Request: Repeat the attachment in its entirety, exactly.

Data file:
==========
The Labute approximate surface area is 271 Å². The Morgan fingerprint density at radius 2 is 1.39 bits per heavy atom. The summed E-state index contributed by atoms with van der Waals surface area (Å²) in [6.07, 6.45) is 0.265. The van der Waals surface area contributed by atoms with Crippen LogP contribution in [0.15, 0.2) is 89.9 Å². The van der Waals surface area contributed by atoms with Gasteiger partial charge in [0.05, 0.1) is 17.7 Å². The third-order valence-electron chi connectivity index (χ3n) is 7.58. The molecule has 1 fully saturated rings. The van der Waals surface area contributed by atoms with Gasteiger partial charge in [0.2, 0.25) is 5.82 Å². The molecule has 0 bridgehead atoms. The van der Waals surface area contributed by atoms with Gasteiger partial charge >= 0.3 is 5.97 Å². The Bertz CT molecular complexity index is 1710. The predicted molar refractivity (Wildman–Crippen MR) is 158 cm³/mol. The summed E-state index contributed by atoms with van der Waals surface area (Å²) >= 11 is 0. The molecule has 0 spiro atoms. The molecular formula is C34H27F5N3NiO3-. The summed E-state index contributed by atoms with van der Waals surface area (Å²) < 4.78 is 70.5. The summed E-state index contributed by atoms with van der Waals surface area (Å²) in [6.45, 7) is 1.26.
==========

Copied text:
The Labute approximate surface area is 271 Å². The Morgan fingerprint density at radius 2 is 1.39 bits per heavy atom. The summed E-state index contributed by atoms with van der Waals surface area (Å²) in [6.07, 6.45) is 0.265. The van der Waals surface area contributed by atoms with Crippen LogP contribution in [0.15, 0.2) is 89.9 Å². The van der Waals surface area contributed by atoms with Gasteiger partial charge in [0.05, 0.1) is 17.7 Å². The third-order valence-electron chi connectivity index (χ3n) is 7.58. The molecule has 1 fully saturated rings. The van der Waals surface area contributed by atoms with Gasteiger partial charge in [0.2, 0.25) is 5.82 Å². The molecule has 0 bridgehead atoms. The van der Waals surface area contributed by atoms with Gasteiger partial charge >= 0.3 is 5.97 Å². The Bertz CT molecular complexity index is 1710. The predicted molar refractivity (Wildman–Crippen MR) is 158 cm³/mol. The summed E-state index contributed by atoms with van der Waals surface area (Å²) >= 11 is 0. The molecule has 0 spiro atoms. The molecular formula is C34H27F5N3NiO3-. The summed E-state index contributed by atoms with van der Waals surface area (Å²) < 4.78 is 70.5. The summed E-state index contributed by atoms with van der Waals surface area (Å²) in [6.45, 7) is 1.26.